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The hidden cost of causing a panic over a coronavirus

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When the coronavirus panic hit about a month ago, my first thought was not about those who might contract the virus but, rather, about the thousands to potentially hundreds of thousands of hard-working poor people around the globe who soon would lose their jobs — and the only way to provide for themselves and their families — because of the coming panic. A panic deliberately created or exaggerated by some in the media as a cheap, easy way to increase clicks, newspaper sales, viewers, listeners and advertising rates.  

Once it was clear that the panic was not only taking hold but spreading, craven politicians predictably jumped into the echo chamber to scream “The Sky is Falling!” for partisan or self-serving reasons.

To be sure, every effort must be made to stop or contain the spread of this coronavirus. That said, I recently spoke with a doctor in the field who believes the current virus will play out much like the Severe Acute Respiratory Syndrome (SARS) pandemic of 2003. Although the doctor believes this strain is stronger than that earlier one and will affect more people, it still pales in comparison to the fatalities every year from the flu.

The Centers for Disease Control and Prevention (CDC) website reminds us that the SARS pandemic, which hit in February  2003, also was a coronavirus that originated in Asia. According to the CDC, by the time SARS ran its course by July 2003, it had spread to 29 nations, infected approximately 8,000 people and claimed about 775 lives; the vast majority of those who died were elderly or had severe pre-existing conditions.

Only eight people in the United States came down with SARS. All of them recovered.

Is the coronavirus of today a tougher strain? It appears so. But the doctor I spoke with stressed that it is still critically important to compare those past SARS statistics and the current coronavirus with the yearly influenza that hits the United States and the rest of the world. Tragically, tens of thousands of Americans (again, a majority of them elderly or with severe pre-existing conditions) perish because of the flu. During the 2017-2018 flu season, the deaths numbered approximately 61,000 — deaths which exponentially eclipsed the numbers from SARS in 2003, and which surely will be many multiples higher than the current coronavirus pandemic.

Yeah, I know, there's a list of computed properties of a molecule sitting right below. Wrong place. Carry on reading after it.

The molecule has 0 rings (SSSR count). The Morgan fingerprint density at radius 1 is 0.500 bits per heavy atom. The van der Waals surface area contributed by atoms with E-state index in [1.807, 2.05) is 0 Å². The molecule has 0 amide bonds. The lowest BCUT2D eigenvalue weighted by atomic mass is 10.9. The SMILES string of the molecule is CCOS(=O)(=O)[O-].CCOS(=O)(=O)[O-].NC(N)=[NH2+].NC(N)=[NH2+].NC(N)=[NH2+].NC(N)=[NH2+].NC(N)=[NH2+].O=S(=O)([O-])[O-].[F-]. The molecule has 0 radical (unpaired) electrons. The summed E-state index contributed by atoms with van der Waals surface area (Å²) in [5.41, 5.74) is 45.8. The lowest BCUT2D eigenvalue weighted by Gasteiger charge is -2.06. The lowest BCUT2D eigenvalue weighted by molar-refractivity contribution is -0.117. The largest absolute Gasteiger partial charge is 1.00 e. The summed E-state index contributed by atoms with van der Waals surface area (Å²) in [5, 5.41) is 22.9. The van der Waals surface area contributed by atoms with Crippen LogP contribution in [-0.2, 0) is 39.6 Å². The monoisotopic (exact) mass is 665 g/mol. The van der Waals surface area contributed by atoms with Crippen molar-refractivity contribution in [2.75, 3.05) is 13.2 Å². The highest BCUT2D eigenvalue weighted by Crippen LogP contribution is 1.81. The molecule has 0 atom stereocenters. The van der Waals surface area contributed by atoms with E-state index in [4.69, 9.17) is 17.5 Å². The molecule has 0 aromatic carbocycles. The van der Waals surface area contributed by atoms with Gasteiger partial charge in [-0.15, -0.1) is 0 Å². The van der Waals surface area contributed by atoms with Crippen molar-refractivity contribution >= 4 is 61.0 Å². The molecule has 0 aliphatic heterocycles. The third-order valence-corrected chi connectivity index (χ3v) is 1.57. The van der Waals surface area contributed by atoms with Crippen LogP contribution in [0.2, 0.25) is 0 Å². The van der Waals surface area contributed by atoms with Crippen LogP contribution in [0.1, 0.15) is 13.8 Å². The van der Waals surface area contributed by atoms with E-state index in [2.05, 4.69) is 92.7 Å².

And yet, rarely is there such breathless panic over that yearly flu-related loss of life.

But panic — manufactured or otherwise — always brings negative consequences.

The CDC’s website also reports that the six-month run of SARS in 2003 cost the world an estimated $40 billion. 

That $40 billion should not be viewed as some cold statistic, however. Instead, it should and must be seen as the devastation inflicted upon real businesses, real jobs, real lives. Don’t just see numbers. Instead, visualize the faces of the thousands to hundreds of thousands of people who lost their jobs as their companies were either forced to cut back or to go out of business altogether.

The panic created over this current coronavirus already far exceeds that of the SARS pandemic. That being the case, it’s safe to assume that when all is said and done, and this strain of the coronavirus has run its course, the financial punishment to businesses and the people they employ will be far greater than $40 billion.

In 1987, when Raymond Donovan, former Labor secretary under President Ronald Reagan, was rightfully acquitted of a smear campaign and criminal charge, he famously asked: “Which office do I go to, to get my reputation back?”

Now, with potentially hundreds to thousands of businesses about to close, and hundreds of thousands to millions of people about to be (or already) furloughed from their jobs, where do those business owners and their employees go to get their livelihoods back?

Who will care for them … or about them?

Panic does have dire consequences. And those consequences are the human faces of small business owners and employees working and struggling simply to survive the hysteria induced by exaggerated reports of dire consequences from a pandemic.

Douglas MacKinnon, a political and communications consultant, was a writer in the White House for Presidents Ronald Reagan and George H.W. Bush, and former special assistant for policy and communications at the Pentagon during the last three years of the Bush administration.

Tags Coronavirus Infectious diseases Influenza Pandemic Severe acute respiratory syndrome

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